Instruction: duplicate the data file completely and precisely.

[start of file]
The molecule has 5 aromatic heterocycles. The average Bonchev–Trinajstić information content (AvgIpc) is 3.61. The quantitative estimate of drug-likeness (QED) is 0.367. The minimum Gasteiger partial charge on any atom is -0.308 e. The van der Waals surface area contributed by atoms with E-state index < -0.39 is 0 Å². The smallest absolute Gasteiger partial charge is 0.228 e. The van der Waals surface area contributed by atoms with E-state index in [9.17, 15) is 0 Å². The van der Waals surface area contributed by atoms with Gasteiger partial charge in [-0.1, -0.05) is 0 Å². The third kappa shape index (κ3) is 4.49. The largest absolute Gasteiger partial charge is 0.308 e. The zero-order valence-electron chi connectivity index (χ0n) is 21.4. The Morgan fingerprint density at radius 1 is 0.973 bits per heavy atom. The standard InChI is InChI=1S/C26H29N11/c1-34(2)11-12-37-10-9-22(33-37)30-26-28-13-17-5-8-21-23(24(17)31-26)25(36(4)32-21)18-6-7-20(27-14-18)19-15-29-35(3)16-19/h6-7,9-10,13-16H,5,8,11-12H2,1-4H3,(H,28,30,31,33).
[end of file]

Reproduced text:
The molecule has 5 aromatic heterocycles. The average Bonchev–Trinajstić information content (AvgIpc) is 3.61. The quantitative estimate of drug-likeness (QED) is 0.367. The minimum Gasteiger partial charge on any atom is -0.308 e. The van der Waals surface area contributed by atoms with E-state index < -0.39 is 0 Å². The smallest absolute Gasteiger partial charge is 0.228 e. The van der Waals surface area contributed by atoms with E-state index in [9.17, 15) is 0 Å². The van der Waals surface area contributed by atoms with Gasteiger partial charge in [-0.1, -0.05) is 0 Å². The third kappa shape index (κ3) is 4.49. The largest absolute Gasteiger partial charge is 0.308 e. The zero-order valence-electron chi connectivity index (χ0n) is 21.4. The Morgan fingerprint density at radius 1 is 0.973 bits per heavy atom. The standard InChI is InChI=1S/C26H29N11/c1-34(2)11-12-37-10-9-22(33-37)30-26-28-13-17-5-8-21-23(24(17)31-26)25(36(4)32-21)18-6-7-20(27-14-18)19-15-29-35(3)16-19/h6-7,9-10,13-16H,5,8,11-12H2,1-4H3,(H,28,30,31,33).